"I decided to read everything about the sector and saw that the deficit was large, growing, and without a solution. On the one hand, SUS (Brazil public healthcare system) is stressed by demand, and on the other, increasingly expensive health plans."
Thomaz's alternative was to use management and technology, such as electronic medical records, to lower costs and provide good care at economical prices.
"It won't work," he heard from well-known doctors. He decided to prove otherwise. The entrepreneur, who describes himself as nonconformist, stubborn, and obsessed, used pragmatism and determination in the endeavor, according to the first doctor to join the project, Bruno Reis.
Today Bruno is the medical director of Dr. Consul. He remembers that Thomaz recorded in a spreadsheet all possible data, closely monitored the operation of the clinic, and brought the team together to reinforce the goal of having "happy doctors and patients."
This personal involvement of the entrepreneur, Reis said, compensated for the three hours of traffic that he faced every day to reach SacomÃ£, in the extreme south of SÃ£o Paulo.
The CEO, according to Reis, is more dedicated to solutions than obstacles, delegates responsibilities, trusts, and evaluates results realistically and bluntly.
Srougi's father says he puts his trust in others. But there is another side to this: "When Thomaz is disappointed in someone, he simply gets them out of the way."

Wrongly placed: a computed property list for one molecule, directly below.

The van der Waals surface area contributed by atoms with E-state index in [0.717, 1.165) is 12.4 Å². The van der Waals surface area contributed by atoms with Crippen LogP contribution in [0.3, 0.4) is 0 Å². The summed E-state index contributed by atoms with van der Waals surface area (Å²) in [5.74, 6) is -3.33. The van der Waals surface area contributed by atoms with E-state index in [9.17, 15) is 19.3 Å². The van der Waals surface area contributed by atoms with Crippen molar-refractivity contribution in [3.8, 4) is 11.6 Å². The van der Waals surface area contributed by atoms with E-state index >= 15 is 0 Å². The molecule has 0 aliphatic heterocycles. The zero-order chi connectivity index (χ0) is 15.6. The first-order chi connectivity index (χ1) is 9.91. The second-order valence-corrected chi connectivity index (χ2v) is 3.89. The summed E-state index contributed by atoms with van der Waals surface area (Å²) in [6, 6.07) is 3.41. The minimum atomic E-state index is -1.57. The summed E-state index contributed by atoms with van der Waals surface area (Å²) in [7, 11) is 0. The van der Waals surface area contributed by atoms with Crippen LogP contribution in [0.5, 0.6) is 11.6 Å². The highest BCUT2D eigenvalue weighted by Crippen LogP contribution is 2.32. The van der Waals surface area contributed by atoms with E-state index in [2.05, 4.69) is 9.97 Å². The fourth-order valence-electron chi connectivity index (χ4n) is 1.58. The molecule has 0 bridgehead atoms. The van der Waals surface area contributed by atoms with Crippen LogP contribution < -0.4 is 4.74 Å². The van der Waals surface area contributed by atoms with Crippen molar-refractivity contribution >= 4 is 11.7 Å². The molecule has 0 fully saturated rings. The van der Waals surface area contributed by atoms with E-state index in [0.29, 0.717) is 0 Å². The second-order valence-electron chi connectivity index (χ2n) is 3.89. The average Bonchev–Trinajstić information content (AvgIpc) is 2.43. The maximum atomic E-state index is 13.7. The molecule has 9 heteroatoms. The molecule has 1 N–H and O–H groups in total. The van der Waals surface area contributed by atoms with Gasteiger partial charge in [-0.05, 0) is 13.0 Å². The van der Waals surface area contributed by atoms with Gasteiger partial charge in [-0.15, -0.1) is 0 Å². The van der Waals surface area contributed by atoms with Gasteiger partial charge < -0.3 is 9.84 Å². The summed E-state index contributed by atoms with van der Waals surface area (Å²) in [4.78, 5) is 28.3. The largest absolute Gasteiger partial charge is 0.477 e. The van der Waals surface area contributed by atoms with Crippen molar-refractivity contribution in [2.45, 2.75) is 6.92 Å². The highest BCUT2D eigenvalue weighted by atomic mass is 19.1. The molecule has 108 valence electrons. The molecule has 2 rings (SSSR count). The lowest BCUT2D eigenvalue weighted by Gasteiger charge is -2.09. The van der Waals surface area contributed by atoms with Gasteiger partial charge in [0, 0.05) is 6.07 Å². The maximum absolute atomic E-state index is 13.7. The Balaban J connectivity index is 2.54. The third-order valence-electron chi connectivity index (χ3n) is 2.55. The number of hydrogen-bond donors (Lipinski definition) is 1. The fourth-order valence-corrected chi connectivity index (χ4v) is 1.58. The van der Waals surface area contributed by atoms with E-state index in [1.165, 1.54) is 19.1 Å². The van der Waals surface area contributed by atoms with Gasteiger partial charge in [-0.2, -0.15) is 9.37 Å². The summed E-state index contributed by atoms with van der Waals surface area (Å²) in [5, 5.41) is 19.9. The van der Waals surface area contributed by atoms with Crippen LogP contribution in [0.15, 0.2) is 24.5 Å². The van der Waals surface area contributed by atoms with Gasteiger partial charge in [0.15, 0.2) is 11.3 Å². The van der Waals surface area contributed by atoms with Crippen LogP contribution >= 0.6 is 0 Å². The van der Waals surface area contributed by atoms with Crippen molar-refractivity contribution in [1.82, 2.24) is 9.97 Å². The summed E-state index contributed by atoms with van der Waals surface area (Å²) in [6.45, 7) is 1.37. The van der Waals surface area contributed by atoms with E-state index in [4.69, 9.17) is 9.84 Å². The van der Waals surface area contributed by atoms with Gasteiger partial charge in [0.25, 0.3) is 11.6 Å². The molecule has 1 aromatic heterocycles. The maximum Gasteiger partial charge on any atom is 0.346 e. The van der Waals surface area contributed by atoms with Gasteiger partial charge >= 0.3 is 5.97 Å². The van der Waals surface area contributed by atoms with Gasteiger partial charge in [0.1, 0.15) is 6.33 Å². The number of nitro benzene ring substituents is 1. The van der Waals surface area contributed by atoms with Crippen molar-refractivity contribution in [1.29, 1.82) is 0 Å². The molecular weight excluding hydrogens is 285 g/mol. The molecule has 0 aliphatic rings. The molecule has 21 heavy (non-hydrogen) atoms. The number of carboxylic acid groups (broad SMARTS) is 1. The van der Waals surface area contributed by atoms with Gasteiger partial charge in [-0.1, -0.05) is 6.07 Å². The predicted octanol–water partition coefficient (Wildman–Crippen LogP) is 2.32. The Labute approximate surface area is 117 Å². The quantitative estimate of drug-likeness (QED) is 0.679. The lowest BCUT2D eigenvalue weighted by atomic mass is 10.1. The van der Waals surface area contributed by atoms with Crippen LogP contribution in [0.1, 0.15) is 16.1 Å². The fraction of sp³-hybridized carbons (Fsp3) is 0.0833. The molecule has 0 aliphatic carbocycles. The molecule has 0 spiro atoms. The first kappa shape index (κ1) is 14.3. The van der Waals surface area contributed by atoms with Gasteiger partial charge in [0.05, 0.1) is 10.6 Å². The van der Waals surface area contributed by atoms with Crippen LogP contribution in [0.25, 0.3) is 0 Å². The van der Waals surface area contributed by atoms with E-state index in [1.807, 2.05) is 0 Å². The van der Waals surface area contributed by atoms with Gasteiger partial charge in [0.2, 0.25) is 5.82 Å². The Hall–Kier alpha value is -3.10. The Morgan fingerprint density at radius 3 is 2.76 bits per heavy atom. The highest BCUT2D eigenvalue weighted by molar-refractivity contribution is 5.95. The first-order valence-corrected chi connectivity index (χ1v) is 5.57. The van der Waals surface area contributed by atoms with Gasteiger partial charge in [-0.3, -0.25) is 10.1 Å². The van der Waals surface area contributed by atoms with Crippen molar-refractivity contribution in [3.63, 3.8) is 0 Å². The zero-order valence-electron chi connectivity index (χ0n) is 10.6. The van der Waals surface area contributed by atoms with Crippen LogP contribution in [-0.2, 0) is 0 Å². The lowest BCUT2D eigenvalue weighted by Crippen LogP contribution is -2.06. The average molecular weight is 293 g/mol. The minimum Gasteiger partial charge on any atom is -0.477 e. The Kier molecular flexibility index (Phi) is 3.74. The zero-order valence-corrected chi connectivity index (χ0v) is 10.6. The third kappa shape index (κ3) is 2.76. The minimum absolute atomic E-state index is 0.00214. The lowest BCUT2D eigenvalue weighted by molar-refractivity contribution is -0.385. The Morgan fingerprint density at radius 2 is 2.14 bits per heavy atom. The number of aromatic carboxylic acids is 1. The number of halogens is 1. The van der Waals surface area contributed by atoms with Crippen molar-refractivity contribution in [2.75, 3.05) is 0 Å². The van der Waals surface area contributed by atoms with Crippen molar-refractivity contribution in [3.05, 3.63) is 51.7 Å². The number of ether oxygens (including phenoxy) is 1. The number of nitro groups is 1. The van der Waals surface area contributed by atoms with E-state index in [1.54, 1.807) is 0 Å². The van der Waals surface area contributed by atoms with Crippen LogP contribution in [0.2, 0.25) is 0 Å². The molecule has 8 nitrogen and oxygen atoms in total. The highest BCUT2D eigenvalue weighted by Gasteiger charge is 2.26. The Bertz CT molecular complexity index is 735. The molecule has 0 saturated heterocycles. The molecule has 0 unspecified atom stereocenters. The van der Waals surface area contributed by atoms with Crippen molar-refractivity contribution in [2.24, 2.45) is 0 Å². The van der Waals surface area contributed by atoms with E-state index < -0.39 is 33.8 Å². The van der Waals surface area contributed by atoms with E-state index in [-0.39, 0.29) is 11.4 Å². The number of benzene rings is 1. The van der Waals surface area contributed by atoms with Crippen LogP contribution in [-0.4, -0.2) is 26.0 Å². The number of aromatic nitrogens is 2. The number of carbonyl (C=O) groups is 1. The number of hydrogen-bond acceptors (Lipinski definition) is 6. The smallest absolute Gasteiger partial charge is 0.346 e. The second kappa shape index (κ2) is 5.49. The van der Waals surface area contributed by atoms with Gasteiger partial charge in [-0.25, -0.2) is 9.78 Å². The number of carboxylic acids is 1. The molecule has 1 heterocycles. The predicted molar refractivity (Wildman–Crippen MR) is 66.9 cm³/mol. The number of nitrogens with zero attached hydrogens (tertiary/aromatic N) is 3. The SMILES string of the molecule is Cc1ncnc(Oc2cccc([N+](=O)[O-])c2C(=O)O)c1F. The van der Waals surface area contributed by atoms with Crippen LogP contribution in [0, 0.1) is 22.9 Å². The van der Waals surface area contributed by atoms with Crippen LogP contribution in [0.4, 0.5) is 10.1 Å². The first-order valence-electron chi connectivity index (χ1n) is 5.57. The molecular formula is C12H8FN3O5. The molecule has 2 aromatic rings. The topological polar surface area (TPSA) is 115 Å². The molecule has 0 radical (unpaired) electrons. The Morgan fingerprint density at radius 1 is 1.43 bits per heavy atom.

His son, says Miguel, "is baffled by mistakes, his or others, and sometimes forgets that in human relationships it takes flexibility."
This hardness has softened over time, and he became more amenable to medical practice, according to the urologist.
"He has come to realize that in health, two plus two can be five. There is no mathematical perfection and no use to just doing the math and adopting processes. Values, feelings, and suffering are involved."
Thomaz sees this balance in his mentor. "He always has a human vision of people, is extremely intelligent, has charisma and at the same time delivers results."
"Today we have created new projects, made exams, and created a loyalty program, and all this has worked because he is very bold," his partner said. He also said one of the main qualities of the CEO of Dr. Consultant is that he "believes it can work."
Growth has not been smooth, nor is it finished. The HeliÃ³polis clinic, for example, closed for security reasons. The equation of hiring competent, well-paid doctors and providing quality care at a low price requires constant reinvestment in technology and new services.
The challenge is a juggling act: "You have to keep three dishes in the air at the same time: doctors, patients, and investors."
The return is long term, according to Thomaz and Nascimento. But one of the entrepreneur's brands is perseverance, according to Miguel. "With each challenge, he fights hard to beat him. More than the average person fights."
And the battle is a huge one." Our dream is to increase access to affordable health services," Thomaz said. "And maybe one day export a model born in HeliÃ³polis to the world."
Translated by Kiratiana Freelon